When the Occupational Safety and Health Administration (OSHA) passed down the final rule that would eventually require employers to electronically submit all of their employee injury and illness data, it garnered a lot of attention. We discussed the rule and its potential impact and implications in depth last year. Since then, OSHA has proposed that the original start date of July 1, 2017, be delayed until December 1, 2017. Additionally, the rule has faced legal troubles of its own. For now, OSHA says it will launch its web-based form, the Injury Tracking Application (ITA), on Aug. 1, 2017. The ITA will allow employers to electronically submit required injury and illness data from their completed 2016 OSHA Form 300A.
The use of opioid painkillers has skyrocketed to epidemic levels in the United States in recent years. According to the Centers for Disease Control, there were enough opioid painkillers prescribed in 2012 for every American to have their own bottle (almost 260 million prescriptions). Opioids are highly addictive, and taking them can lead to dependence and overdose, which is now the primary cause of accidental death in the U.S.
In November 2016, the U.S. Occupational Safety and Health Administration (OSHA) issued a final rule updating Walking-Working Surfaces standards, with a focus on slips, trips and falls hazards. The rule, which OSHA estimates will prevent 29 fatalities and more than 5,842 injuries annually, is not expected to become a target of President Donald Trump and the Republican Congress as part of their pledge to “eliminate unnecessary regulations,” according to industry experts.
New technologies are developed at a feverish pace in today's world, and business technology is no exception. Among the areas in which technological solutions are advancing rapidly is workplace safety. Given the ever-growing workers' comp costs faced by companies today, new, more effective tools for reducing injuries are certainly welcome. Here's a quick overview of some of the latest technology designed to help you decrease on-the-job injuries and improve workplace safety.
Controlling workers' compensation costs is always important to the profitability of businesses, and it becomes more important every year as those costs rise. According to OSHA estimates, employers are paying out nearly $1 billion per week in direct workers' compensation costs today. In 2013 and 2014, the median cost of claims open for more than 7 days was $34,516, according to figures collected from 16 states. Unfortunately, those startling direct costs aren't the whole story. Indirect costs of those workplace injuries are even higher – anywhere from 1.1 to 4.5 times higher – than direct costs, according to OSHA.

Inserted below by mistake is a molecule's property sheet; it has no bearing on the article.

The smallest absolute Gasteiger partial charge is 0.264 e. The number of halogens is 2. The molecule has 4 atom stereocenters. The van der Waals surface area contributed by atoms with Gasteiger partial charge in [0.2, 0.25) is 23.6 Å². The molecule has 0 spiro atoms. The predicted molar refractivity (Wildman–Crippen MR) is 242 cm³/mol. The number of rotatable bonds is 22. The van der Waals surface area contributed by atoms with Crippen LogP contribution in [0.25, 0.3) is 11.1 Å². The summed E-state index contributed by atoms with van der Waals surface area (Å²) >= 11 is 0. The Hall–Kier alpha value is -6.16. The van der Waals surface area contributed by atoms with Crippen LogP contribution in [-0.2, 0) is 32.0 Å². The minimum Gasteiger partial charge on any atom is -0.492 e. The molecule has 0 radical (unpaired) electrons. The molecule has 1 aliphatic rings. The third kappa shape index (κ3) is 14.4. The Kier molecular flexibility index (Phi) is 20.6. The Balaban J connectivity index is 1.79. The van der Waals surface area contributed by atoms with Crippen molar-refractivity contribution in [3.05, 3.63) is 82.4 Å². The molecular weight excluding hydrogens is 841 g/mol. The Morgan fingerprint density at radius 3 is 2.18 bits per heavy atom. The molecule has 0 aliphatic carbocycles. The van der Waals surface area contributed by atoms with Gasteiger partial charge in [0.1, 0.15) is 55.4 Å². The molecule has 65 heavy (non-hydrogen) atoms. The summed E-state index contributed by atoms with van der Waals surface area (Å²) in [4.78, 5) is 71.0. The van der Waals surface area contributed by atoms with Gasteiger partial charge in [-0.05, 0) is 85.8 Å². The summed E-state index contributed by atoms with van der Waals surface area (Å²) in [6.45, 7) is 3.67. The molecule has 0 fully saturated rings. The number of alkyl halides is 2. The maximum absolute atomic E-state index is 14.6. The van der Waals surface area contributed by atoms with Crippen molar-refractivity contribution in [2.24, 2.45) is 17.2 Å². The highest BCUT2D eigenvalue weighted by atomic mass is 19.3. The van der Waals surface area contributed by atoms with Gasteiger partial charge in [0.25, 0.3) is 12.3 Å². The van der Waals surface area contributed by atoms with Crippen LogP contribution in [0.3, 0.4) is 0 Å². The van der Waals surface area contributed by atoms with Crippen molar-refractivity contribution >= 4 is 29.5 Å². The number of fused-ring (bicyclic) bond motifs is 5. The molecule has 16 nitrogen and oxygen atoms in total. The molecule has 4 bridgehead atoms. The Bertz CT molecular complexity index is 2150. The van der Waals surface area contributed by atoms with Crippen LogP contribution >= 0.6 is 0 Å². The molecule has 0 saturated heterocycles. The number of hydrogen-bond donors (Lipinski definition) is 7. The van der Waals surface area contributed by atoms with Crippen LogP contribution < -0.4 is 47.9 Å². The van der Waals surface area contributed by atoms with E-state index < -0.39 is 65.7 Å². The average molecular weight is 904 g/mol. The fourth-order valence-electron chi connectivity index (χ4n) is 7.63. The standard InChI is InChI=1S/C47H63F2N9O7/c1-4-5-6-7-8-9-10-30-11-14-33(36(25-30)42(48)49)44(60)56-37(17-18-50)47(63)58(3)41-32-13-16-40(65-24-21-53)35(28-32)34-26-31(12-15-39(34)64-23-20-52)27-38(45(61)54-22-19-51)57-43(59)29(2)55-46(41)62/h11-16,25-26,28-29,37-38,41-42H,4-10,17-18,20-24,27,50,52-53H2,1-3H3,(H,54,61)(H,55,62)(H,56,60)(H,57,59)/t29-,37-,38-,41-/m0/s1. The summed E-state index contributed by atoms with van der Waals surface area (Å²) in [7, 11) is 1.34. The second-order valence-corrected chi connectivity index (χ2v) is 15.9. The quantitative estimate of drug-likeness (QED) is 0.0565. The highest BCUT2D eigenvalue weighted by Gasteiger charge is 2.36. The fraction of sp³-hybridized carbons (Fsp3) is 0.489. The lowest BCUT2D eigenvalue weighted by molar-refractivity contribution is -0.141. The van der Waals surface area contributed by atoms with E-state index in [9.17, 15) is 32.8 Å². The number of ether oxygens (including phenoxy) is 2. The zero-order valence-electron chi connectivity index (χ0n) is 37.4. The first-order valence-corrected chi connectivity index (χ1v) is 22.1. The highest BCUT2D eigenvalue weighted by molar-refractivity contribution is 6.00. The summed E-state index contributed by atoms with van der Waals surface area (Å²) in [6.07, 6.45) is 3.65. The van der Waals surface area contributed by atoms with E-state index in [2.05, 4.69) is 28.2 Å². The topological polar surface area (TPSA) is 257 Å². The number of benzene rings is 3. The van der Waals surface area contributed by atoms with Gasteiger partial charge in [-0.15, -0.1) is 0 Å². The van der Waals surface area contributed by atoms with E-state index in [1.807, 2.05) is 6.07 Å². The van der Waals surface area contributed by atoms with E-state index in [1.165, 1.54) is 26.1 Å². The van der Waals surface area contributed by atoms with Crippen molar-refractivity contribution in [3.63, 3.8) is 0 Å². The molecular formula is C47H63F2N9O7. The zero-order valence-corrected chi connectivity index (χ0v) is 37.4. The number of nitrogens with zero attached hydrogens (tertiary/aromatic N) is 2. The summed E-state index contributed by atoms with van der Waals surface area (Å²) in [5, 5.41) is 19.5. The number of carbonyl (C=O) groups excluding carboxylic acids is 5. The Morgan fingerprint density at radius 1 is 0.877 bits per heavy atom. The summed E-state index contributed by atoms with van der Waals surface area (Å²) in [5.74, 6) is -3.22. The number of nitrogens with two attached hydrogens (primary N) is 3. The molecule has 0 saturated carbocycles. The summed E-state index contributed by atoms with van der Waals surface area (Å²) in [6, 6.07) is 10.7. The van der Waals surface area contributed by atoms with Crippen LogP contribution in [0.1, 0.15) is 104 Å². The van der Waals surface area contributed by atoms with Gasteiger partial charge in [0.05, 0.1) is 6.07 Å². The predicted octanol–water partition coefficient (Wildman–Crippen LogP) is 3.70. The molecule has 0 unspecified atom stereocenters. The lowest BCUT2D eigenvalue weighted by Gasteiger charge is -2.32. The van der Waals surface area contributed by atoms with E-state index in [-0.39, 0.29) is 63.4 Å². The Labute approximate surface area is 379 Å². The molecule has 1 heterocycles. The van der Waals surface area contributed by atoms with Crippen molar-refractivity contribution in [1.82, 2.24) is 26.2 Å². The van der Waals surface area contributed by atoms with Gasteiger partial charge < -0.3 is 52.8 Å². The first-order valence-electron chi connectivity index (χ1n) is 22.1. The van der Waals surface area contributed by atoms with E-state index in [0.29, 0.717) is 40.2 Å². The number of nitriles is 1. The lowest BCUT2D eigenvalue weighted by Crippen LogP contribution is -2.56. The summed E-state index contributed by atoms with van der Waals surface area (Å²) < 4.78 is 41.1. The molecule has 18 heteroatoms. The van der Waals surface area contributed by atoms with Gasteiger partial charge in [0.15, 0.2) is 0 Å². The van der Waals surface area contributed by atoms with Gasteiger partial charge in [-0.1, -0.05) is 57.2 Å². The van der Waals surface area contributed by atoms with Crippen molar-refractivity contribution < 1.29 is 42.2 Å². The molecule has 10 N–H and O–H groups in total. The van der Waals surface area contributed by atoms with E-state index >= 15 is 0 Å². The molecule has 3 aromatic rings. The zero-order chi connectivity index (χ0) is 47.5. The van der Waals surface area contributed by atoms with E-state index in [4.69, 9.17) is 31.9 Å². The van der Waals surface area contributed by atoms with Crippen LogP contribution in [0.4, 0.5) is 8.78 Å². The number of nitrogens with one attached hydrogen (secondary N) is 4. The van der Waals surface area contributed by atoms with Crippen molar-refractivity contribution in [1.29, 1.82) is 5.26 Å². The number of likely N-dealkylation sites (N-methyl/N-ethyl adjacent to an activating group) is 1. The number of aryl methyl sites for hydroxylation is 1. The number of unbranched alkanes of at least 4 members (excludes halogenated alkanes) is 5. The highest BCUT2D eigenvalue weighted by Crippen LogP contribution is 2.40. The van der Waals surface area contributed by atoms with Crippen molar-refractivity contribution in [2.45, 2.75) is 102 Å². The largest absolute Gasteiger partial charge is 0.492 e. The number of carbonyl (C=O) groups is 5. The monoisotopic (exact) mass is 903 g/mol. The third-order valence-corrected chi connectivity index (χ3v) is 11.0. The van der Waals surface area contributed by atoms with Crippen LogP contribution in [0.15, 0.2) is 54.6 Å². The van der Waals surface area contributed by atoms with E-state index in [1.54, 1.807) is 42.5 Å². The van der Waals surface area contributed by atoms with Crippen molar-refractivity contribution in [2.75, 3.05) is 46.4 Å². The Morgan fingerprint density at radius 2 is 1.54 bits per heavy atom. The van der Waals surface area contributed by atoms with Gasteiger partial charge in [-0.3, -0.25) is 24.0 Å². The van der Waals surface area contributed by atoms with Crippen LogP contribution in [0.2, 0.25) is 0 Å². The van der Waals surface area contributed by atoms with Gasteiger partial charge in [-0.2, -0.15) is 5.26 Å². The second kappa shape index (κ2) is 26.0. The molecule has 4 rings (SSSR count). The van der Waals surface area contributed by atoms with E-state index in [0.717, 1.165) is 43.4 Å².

Improving your company's experience modifier, better known as your "mod rate," is a critical factor in controlling workers' compensation expenses, which, given the steep rise in those costs in recent years, is essential to increasing profitability. Reducing the number of reportable on-the-job injuries – and the workers' comp claims they initiate – is the key to keeping your mod rate favorable and your workers' comp premiums reasonable.
According to Liberty Mutual Research Institute for Safety, slips, trips, and falls are a top cause of workplace injuries as well as the leading cause of workers' comp claims. In a report titled Pace Yourself: What You Should Know About Slips, Trips, & Falls, the Institute places the annual direct cost of disabling occupational injuries due to slip, trips, and falls at more than $11 billion and states that in 2005, workplace falls alone accounted for over 200,000 injuries involving more than two days away from work and more than 700 deaths.
Implementing a well-designed, effective transitional duty program in your company is a winning proposition for everyone, beneficial for both your employees and your business. So what, exactly, does an effective program consist of? Helpful guidelines on best practices for these programs are offered by a variety of insurance and risk management professionals. Here is an outline of some of the most important aspects of effective programs, as identified by these professionals.
Communication is essential when it comes to resolving workers' compensation cases as quickly and efficiently as possible. In fact, comprehensive case management – which requires effective communication between all parties involved – is nearly as important as the extent and severity of injury in determining how long an injured employee will take to recover and reenter the workforce. According to a study conducted by the Rand Center for Health And Safety in the Workplace, comprehensive management of employee injuries can reduce out of work time by as much as 42 percent.